Disney Launches Digital Copy Plus—But Where’s the Plus?
Last week, the entertainment press and trade jumped on the news that Disney was “Eliminating” Digital Copy for a better model that gave customers more freedom and flexibility. Oh how amazing it must be since, after all, Disney has been the one major studio hold-out on UltraViolet. They must be conjuring something wonderful from Yensid’s cauldron, right?
Wrong. Digital Copy Plus is different from Digital Copy, but not significantly, and for the most part, not in a good way.
Disney debuted Digital Copy Plus with the Oz: The Great and Powerful release. So how is it different? Let’s add up the plusses and minuses:
You don’t need to insert a disc to redeem Digital Copy Plus. This is nice, but it’s hardly a plus, since many studios had already moved from the model of including a digital copy on the packaged media and simply allow you to download a copy from iTunes.
You can redeem your “Magic Code” [ugh] on a mobile device. Arguably, this is a plus since you can then access the video in your chosen mobile format.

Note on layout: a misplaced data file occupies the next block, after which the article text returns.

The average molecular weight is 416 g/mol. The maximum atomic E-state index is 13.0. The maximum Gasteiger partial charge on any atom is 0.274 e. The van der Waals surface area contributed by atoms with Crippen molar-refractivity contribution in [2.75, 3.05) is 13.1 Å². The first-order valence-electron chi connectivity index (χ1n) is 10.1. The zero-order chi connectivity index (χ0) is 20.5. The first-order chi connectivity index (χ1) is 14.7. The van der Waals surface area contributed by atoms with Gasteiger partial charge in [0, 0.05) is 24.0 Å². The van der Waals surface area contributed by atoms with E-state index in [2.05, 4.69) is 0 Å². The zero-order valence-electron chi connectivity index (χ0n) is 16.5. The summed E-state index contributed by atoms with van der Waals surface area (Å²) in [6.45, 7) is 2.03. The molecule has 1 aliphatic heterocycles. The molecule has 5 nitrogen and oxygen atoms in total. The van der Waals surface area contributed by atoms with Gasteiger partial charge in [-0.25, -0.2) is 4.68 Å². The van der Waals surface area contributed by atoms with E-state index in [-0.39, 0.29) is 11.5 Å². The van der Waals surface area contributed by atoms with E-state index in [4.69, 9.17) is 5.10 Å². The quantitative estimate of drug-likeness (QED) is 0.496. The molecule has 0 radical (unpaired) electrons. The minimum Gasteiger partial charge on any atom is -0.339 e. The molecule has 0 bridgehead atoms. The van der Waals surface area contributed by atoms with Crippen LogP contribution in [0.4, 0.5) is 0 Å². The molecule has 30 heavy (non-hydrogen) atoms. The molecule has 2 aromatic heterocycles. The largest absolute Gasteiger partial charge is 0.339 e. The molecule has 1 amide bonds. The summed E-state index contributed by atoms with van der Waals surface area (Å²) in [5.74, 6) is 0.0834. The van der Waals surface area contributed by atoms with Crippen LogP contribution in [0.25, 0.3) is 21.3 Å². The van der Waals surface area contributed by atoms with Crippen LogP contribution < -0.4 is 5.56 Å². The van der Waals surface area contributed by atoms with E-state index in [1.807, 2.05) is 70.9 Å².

You redeem your code at a special web site—not in iTunes. This is a minus, not a plus. Consumers are used to going to one place (or in the case of UltraViolet one of two places) to redeem codes. Disney just added yet another place. Result: confusion. Many consumers will still try to redeem the codes in iTunes.
You can redeem a digital copy at iTunes, Amazon, or VUDU. While this adds flexibility, it’s actually more limited than what some other studios are offering. Paramount and Universal, for example, offer both an iTunes copy and an UltraViolet copy. And choosing a Digital Copy Plus format is like an exercise in hieroglyphics (see below). So plus…minus? This one’s a wash.
VUDU titles are not added to your UltraViolet library. Don’t be fooled by the fact that VUDU is one of the redemption options. Not all VUDU titles are created equal. Even if you only use VUDU for UltraViolet, Disney’s VUDU titles are only good in VUDU and will not show up in your UltraViolet library. This ultimately limits the portability of your VUDU titles—for example, you can’t play them offline on your iPad—and the devices on which you can play them. Even if you’re not a huge fan of UltraViolet, this is clearly a minus. If nothing else, it’s confusing since most other VUDU titles are UltraViolet-ready.
So…where’s the plus? Basically there is no plus. It’s more confusing than traditional digital copy, it’s less flexible than UltraViolet, and it’s not on par with what a lot of other studios are offering today. Disney’s new digital service might be more accurately labeled “Digital Copy Minus”—or at least something more honest like “Digital Copy Different” or “Disney Digital Copy” (harkening to Disney’s self-branded Blu-ray and DVD brands). Oh, but they can’t call it that since they’ve somehow also roped Dreamworks into this approach, too.